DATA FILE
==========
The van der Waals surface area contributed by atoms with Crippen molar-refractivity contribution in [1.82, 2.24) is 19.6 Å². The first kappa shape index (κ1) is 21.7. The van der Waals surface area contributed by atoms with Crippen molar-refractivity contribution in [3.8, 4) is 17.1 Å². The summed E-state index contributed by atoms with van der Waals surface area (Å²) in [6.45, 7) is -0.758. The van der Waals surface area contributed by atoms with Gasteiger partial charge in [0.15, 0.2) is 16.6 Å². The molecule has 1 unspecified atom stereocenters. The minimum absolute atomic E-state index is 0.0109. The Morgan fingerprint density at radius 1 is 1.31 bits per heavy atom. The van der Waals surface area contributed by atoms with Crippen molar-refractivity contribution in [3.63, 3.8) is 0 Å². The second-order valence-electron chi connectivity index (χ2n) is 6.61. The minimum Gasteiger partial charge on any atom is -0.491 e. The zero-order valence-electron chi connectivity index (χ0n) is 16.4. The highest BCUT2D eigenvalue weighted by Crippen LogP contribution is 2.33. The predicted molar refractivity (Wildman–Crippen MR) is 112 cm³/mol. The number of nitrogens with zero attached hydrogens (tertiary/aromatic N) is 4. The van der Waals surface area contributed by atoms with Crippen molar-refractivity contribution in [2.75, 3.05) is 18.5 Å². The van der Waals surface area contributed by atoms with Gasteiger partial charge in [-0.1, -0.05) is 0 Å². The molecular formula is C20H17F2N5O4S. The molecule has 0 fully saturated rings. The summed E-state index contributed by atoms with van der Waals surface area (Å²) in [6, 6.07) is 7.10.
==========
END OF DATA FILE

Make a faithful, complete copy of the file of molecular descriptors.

The van der Waals surface area contributed by atoms with Crippen molar-refractivity contribution in [1.82, 2.24) is 19.6 Å². The first kappa shape index (κ1) is 21.7. The van der Waals surface area contributed by atoms with Crippen molar-refractivity contribution in [3.8, 4) is 17.1 Å². The summed E-state index contributed by atoms with van der Waals surface area (Å²) in [6.45, 7) is -0.758. The van der Waals surface area contributed by atoms with Gasteiger partial charge in [0.15, 0.2) is 16.6 Å². The molecule has 1 unspecified atom stereocenters. The minimum absolute atomic E-state index is 0.0109. The Morgan fingerprint density at radius 1 is 1.31 bits per heavy atom. The van der Waals surface area contributed by atoms with Crippen molar-refractivity contribution in [3.63, 3.8) is 0 Å². The second-order valence-electron chi connectivity index (χ2n) is 6.61. The minimum Gasteiger partial charge on any atom is -0.491 e. The zero-order valence-electron chi connectivity index (χ0n) is 16.4. The highest BCUT2D eigenvalue weighted by Crippen LogP contribution is 2.33. The predicted molar refractivity (Wildman–Crippen MR) is 112 cm³/mol. The number of nitrogens with zero attached hydrogens (tertiary/aromatic N) is 4. The van der Waals surface area contributed by atoms with Crippen molar-refractivity contribution in [2.75, 3.05) is 18.5 Å². The van der Waals surface area contributed by atoms with Gasteiger partial charge in [-0.1, -0.05) is 0 Å². The molecular formula is C20H17F2N5O4S. The molecule has 0 fully saturated rings. The summed E-state index contributed by atoms with van der Waals surface area (Å²) in [6, 6.07) is 7.10.